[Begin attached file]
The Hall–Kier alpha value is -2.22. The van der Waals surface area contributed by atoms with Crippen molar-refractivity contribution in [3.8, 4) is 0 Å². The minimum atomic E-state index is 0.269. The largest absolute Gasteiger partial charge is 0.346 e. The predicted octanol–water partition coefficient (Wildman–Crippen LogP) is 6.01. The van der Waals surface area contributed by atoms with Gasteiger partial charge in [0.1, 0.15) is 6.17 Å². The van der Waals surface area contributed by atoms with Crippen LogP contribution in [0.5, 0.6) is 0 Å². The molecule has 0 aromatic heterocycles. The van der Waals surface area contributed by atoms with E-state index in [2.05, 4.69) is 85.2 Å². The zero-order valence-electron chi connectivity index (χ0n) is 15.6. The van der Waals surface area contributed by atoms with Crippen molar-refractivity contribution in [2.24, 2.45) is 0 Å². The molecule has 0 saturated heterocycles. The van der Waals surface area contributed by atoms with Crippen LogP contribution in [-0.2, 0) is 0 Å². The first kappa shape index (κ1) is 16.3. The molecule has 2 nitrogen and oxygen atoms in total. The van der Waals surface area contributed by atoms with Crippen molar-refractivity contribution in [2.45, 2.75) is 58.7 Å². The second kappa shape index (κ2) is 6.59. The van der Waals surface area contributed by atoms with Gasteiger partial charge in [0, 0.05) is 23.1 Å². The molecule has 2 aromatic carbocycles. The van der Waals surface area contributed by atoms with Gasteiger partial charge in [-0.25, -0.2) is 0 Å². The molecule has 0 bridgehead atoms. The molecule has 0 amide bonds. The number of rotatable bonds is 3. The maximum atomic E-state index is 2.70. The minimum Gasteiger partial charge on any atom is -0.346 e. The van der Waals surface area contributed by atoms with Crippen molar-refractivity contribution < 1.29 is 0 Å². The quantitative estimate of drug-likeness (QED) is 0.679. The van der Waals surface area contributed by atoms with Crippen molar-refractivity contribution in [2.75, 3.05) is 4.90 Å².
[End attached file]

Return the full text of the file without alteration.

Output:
The Hall–Kier alpha value is -2.22. The van der Waals surface area contributed by atoms with Crippen molar-refractivity contribution in [3.8, 4) is 0 Å². The minimum atomic E-state index is 0.269. The largest absolute Gasteiger partial charge is 0.346 e. The predicted octanol–water partition coefficient (Wildman–Crippen LogP) is 6.01. The van der Waals surface area contributed by atoms with Gasteiger partial charge in [0.1, 0.15) is 6.17 Å². The van der Waals surface area contributed by atoms with Crippen LogP contribution in [0.5, 0.6) is 0 Å². The molecule has 0 aromatic heterocycles. The van der Waals surface area contributed by atoms with E-state index in [2.05, 4.69) is 85.2 Å². The zero-order valence-electron chi connectivity index (χ0n) is 15.6. The van der Waals surface area contributed by atoms with Crippen molar-refractivity contribution in [2.24, 2.45) is 0 Å². The molecule has 0 saturated heterocycles. The van der Waals surface area contributed by atoms with Crippen LogP contribution in [-0.2, 0) is 0 Å². The first kappa shape index (κ1) is 16.3. The molecule has 2 nitrogen and oxygen atoms in total. The van der Waals surface area contributed by atoms with Crippen molar-refractivity contribution in [2.45, 2.75) is 58.7 Å². The second kappa shape index (κ2) is 6.59. The van der Waals surface area contributed by atoms with Gasteiger partial charge in [0, 0.05) is 23.1 Å². The molecule has 2 aromatic carbocycles. The van der Waals surface area contributed by atoms with Gasteiger partial charge in [-0.25, -0.2) is 0 Å². The molecule has 0 bridgehead atoms. The molecule has 0 amide bonds. The number of rotatable bonds is 3. The maximum atomic E-state index is 2.70. The minimum Gasteiger partial charge on any atom is -0.346 e. The van der Waals surface area contributed by atoms with Crippen molar-refractivity contribution < 1.29 is 0 Å². The quantitative estimate of drug-likeness (QED) is 0.679. The van der Waals surface area contributed by atoms with Crippen molar-refractivity contribution in [2.75, 3.05) is 4.90 Å².